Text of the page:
Temple Hopping

I have opened the portal to a more spiritual way of being in the world
and there’s no going back only forward.

This past year I chased meridian spots all over Taiwan. A meridian spot is a Feng Shui portal of energy that directly links to the universe. They are quite difficult to find. Only a Feng Shui master can locate such powerful energy. So, my Feng Shui teacher and mentor Joey Yap led a spiritual excursion to Taiwan so we could all experience this powerful energy and shift our Qi. It truly changed me and I had no clue it would happen.

The idea of finding your own quiet space in time in the midst of city noise and people chatter is so important. You can find it in a remote mountain village outside Taipei or you can even create it within your own home. I suggest a focal point of energy in your home with a shrine or altar. It doesn’t have to have religious or cultural, it just has to be your personal space of meaning and empowerment. Start a morning ritual of prayer and focus. I like to light incense, sit with my back to the Qi Men Dun Jia direction of the day (you can get this information from my Google Calendar I created) and do a brief meditation to set your intentions of the day. For an added boost I surround myself with highly charged sentient quartz crystals for protection. Then I seal this energy in with a finger snap and go on with my day.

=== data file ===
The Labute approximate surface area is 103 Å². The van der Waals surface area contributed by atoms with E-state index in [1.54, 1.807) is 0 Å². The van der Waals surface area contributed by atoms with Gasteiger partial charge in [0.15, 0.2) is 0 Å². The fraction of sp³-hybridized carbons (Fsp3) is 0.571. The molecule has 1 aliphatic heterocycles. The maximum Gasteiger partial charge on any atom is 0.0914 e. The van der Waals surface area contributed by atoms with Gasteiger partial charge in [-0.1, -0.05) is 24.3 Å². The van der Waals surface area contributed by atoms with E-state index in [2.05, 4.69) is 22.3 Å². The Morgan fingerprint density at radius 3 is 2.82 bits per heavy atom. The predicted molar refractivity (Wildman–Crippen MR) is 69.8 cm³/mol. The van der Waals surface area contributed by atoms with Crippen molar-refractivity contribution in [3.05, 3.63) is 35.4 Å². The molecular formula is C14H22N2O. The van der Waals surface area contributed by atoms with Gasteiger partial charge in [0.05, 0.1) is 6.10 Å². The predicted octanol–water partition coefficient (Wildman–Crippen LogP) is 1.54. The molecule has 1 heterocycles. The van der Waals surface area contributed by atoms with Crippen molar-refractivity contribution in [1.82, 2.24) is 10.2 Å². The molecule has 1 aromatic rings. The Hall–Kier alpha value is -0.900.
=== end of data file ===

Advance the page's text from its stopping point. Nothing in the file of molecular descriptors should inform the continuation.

After my week in Taiwan I continued temple hopping in Laos which was on my bucket list. I had gotten the hang of lighting incense (my hair smelled like sandalwood for months) and saying prayers and Laos offered some of the most magical spots although not meridian spots. One of my favorite temples was actually a large cave along the Mekong River. The sacred Pak Ou Cave (above) is home to a thousand Buddha statues and it is here where fishermen have placed all sizes of statues made from wood, metal, plaster and even plastic over many decades for good fortune. The shrine pictured above is only the small altar, the cave is amazing and a must-see if you are in Laos.

 

 

 

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